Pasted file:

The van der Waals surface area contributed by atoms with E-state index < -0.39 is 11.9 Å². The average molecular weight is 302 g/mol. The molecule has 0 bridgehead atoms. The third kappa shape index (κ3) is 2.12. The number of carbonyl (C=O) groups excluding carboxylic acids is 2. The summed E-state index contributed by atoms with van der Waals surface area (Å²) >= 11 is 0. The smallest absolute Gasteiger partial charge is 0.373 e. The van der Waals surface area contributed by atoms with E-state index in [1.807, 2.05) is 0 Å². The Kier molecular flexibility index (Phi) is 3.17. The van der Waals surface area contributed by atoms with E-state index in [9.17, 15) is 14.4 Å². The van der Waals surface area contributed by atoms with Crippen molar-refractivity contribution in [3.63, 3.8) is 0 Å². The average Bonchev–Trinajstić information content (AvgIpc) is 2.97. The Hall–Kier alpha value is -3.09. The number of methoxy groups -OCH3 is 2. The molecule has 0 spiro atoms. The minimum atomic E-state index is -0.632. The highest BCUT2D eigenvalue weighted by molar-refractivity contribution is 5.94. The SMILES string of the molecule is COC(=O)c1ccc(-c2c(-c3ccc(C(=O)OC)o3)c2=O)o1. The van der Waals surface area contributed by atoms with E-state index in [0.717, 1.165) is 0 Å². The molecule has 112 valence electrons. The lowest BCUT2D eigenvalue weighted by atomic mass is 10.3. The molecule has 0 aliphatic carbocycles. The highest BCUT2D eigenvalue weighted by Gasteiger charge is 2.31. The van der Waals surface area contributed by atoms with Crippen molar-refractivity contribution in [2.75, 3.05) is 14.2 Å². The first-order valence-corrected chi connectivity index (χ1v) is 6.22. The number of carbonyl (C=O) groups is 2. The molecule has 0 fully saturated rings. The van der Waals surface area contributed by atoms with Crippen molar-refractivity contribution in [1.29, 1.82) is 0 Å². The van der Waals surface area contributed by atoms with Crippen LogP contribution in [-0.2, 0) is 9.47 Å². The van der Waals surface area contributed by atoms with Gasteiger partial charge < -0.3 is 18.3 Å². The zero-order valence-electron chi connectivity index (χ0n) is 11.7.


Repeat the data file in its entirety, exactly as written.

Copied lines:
The van der Waals surface area contributed by atoms with E-state index < -0.39 is 11.9 Å². The average molecular weight is 302 g/mol. The molecule has 0 bridgehead atoms. The third kappa shape index (κ3) is 2.12. The number of carbonyl (C=O) groups excluding carboxylic acids is 2. The summed E-state index contributed by atoms with van der Waals surface area (Å²) >= 11 is 0. The smallest absolute Gasteiger partial charge is 0.373 e. The van der Waals surface area contributed by atoms with E-state index in [1.807, 2.05) is 0 Å². The Kier molecular flexibility index (Phi) is 3.17. The van der Waals surface area contributed by atoms with E-state index in [9.17, 15) is 14.4 Å². The van der Waals surface area contributed by atoms with Crippen molar-refractivity contribution in [3.63, 3.8) is 0 Å². The average Bonchev–Trinajstić information content (AvgIpc) is 2.97. The Hall–Kier alpha value is -3.09. The number of methoxy groups -OCH3 is 2. The molecule has 0 spiro atoms. The minimum atomic E-state index is -0.632. The highest BCUT2D eigenvalue weighted by molar-refractivity contribution is 5.94. The SMILES string of the molecule is COC(=O)c1ccc(-c2c(-c3ccc(C(=O)OC)o3)c2=O)o1. The van der Waals surface area contributed by atoms with E-state index in [0.717, 1.165) is 0 Å². The molecule has 112 valence electrons. The lowest BCUT2D eigenvalue weighted by atomic mass is 10.3. The molecule has 0 aliphatic carbocycles. The highest BCUT2D eigenvalue weighted by Gasteiger charge is 2.31. The van der Waals surface area contributed by atoms with Crippen molar-refractivity contribution in [2.75, 3.05) is 14.2 Å². The first-order valence-corrected chi connectivity index (χ1v) is 6.22. The number of carbonyl (C=O) groups is 2. The molecule has 0 fully saturated rings. The van der Waals surface area contributed by atoms with Crippen molar-refractivity contribution in [1.29, 1.82) is 0 Å². The van der Waals surface area contributed by atoms with Crippen LogP contribution in [-0.2, 0) is 9.47 Å². The van der Waals surface area contributed by atoms with Gasteiger partial charge < -0.3 is 18.3 Å². The zero-order valence-electron chi connectivity index (χ0n) is 11.7.